White nationalist Richard Spencer reacted to the U.S. president’s belated condemnation of white supremacist teams, claiming the remarks have been “not terribly totally different” from earlier ones that drew criticism for failing to sentence hate teams. (Aug. 15)
CAMDEN – Campbell Soup Co.’s prime government is maintaining her seat on an advisory board for President Donald Trump.
Denise Morrison, Campbell’s president and CEO, introduced her stance as three different members left Trump’s manufacturing council Monday.
“We consider it continues to be essential for Campbell to have a voice and supply enter on issues that may have an effect on our business, our firm and our staff in help of progress,” the Camden-based mostly meals agency stated in a press release.
“Subsequently, Ms. Morrison will stay on the President’s Manufacturing Jobs Initiative,” stated the assertion, which additionally affirmed Campbell’s “unwavering” help for variety and inclusion.
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Executives at three other firms — Merck, Intel and Under Armour — stepped down from the panel Monday as Trump drew sharp criticism for his response to a violent protest that led to a woman’s death two days earlier in Charlottesville, Va.
Critics faulted Trump because his initial statement Saturday did not mention right-wing hate groups that staged the demonstration, including the Ku Klux Klan, neo-Nazis and white supremacists. Instead, Trump said blame for the violence was shared “on many sides.”
Trump identified the hate groups in prepared remarks Monday, after Merck CEO Kenneth C. Frazier said he was leaving the panel “as a matter of personal conscience.”
The president responded to Frazier’s departure within an hour with a critical tweet, suggesting the pharmaceutical executive now “will have more time to LOWER RIPOFF DRUG PRICES!”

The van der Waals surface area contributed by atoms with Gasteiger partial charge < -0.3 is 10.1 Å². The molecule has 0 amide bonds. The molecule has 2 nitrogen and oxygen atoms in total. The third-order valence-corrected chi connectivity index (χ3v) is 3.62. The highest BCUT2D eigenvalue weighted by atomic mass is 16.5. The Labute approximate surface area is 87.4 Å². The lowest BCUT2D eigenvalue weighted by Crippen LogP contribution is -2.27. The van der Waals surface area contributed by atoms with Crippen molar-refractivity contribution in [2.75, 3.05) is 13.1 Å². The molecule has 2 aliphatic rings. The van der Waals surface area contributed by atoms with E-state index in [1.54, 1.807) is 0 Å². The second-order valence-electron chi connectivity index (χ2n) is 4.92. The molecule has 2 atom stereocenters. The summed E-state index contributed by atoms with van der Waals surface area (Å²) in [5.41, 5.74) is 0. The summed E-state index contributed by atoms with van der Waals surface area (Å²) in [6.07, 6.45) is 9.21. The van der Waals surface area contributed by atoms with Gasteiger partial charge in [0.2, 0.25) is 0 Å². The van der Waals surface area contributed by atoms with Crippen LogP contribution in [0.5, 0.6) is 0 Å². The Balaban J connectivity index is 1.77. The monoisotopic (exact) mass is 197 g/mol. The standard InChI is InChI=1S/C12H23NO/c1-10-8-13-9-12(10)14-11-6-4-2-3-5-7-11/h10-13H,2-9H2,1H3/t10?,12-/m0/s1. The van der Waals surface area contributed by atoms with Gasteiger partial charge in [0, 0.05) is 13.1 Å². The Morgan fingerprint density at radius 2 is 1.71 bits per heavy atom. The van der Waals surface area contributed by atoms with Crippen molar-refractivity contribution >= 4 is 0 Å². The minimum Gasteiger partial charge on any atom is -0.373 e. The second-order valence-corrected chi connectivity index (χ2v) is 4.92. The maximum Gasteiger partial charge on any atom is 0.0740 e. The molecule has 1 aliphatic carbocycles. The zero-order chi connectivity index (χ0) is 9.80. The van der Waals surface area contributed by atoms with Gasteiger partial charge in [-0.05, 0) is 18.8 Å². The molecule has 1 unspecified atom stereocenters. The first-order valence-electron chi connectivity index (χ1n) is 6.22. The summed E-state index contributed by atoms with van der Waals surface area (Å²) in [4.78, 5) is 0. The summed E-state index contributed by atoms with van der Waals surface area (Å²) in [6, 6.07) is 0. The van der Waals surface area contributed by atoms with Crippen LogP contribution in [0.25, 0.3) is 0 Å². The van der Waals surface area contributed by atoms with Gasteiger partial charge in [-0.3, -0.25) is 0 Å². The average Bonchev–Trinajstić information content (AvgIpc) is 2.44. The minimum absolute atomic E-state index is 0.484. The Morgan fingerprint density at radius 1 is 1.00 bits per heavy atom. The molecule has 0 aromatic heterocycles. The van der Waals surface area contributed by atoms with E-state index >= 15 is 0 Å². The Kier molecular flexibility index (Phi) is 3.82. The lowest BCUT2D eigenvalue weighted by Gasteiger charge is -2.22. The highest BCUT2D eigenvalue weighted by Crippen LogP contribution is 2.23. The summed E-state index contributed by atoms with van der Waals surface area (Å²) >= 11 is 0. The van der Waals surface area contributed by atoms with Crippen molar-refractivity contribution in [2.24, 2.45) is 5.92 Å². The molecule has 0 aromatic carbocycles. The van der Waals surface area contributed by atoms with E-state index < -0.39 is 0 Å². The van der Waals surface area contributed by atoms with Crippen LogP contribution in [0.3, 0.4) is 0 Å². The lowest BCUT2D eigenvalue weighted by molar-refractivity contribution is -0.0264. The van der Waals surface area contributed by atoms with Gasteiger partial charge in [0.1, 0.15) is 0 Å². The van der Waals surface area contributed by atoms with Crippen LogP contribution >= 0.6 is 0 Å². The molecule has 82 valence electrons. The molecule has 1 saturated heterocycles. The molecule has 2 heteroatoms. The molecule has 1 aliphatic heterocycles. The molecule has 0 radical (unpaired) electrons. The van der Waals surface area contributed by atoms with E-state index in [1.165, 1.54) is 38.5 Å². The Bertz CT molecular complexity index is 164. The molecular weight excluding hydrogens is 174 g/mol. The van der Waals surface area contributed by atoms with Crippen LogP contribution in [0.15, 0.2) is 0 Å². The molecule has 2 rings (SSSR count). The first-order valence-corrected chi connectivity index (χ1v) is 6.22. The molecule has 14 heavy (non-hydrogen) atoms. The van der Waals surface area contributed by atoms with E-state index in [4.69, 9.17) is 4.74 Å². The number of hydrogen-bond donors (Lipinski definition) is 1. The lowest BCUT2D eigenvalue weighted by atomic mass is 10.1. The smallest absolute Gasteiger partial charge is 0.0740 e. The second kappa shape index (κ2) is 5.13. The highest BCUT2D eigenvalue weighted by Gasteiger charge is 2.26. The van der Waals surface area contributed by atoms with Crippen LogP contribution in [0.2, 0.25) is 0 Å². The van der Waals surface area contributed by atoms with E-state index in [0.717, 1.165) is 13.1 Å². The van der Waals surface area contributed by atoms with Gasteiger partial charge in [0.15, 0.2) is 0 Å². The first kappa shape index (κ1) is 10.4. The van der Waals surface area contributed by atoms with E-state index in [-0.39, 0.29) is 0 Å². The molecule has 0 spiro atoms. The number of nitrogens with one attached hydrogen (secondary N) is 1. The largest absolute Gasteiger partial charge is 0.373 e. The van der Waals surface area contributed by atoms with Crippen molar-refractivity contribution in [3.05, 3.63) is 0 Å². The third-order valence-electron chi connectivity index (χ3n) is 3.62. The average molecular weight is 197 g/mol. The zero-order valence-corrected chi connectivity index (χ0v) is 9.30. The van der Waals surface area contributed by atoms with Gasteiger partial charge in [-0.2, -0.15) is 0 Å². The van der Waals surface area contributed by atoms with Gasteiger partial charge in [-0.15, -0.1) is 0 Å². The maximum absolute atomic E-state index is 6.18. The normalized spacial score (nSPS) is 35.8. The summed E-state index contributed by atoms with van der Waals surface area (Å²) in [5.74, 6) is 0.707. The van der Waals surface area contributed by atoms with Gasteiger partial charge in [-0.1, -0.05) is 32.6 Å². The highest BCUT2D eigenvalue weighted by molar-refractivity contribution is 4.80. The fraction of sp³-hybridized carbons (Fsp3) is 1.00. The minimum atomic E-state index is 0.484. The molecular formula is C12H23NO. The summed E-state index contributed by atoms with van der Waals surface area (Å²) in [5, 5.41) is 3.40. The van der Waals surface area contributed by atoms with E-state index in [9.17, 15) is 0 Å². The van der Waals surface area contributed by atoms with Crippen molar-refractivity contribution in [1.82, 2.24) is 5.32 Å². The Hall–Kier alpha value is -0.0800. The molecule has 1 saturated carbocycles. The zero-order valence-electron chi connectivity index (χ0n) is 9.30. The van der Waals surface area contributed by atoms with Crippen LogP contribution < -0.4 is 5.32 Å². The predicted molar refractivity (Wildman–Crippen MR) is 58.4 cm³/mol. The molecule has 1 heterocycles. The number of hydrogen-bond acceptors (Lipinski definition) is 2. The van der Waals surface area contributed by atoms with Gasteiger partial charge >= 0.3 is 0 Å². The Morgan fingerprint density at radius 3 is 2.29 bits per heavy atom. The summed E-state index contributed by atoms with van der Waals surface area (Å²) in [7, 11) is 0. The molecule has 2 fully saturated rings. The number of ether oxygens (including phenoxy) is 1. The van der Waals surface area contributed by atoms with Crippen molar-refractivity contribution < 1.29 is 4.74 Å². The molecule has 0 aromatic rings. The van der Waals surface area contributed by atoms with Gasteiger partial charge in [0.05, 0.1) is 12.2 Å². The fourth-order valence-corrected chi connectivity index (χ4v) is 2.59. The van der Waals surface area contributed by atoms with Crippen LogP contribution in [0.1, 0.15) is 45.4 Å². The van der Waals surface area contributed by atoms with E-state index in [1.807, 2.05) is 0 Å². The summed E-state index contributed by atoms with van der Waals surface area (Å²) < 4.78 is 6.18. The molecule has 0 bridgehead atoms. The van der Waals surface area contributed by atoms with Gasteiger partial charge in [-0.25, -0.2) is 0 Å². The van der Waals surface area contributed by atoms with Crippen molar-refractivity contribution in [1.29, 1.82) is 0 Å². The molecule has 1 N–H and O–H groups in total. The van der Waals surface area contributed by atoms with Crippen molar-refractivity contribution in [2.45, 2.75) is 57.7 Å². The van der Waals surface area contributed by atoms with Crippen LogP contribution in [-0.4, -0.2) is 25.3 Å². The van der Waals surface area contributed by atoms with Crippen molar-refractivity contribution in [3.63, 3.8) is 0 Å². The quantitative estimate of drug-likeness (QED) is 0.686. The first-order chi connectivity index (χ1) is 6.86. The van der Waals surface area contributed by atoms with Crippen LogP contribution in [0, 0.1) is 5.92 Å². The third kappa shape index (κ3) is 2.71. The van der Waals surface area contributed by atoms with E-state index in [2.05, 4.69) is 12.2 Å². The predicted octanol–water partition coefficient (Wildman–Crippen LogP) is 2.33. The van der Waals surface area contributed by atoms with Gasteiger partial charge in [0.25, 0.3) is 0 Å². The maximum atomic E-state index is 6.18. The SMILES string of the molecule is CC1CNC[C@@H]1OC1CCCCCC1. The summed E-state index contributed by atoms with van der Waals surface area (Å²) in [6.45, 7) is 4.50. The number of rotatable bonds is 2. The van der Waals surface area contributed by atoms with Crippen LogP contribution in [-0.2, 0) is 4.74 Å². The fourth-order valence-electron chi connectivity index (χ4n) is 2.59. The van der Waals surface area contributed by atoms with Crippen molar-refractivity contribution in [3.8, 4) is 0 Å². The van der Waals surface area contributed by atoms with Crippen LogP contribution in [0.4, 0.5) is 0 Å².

President Donald Trump has complimented Campbell’s Soup at two public events this year. (Photo: Photo provided)
Campbell issued its statement Monday under the headline, “Why it’s important for us to be at the table.”
One boss leaving the council offered a different view.
Under Armour President Kevin Plank said he joined Trump’s panel “to have an active seat at the table and represent our industry.”
“However, Under Armour engages in innovation and sports, not politics,” Plank said Monday, adding he would focus on “the power of sport which promotes unity, diversity and inclusion.”
Intel CEO Brian Krzanich said he resigned from the panel “because I want to make progress, while many in Washington seem more concerned with attacking anyone who disagrees with them.”
Campbell, which describes itself as a global food company, has split with Trump on some issues.
After Trump announced in June the United States would exit the Paris Climate Accord, the firm expressed support for “the goals” of the international agreement.
“Campbell will continue to take action to address climate change,” the company said.
Trump last month invited Campbell to participate in a White House event intended to promote American-made goods. The president has twice complimented one of the firm’s staple products, Campbell’s Soup, at public events.
Jim Walsh; (856) 486-2646; email@example.com
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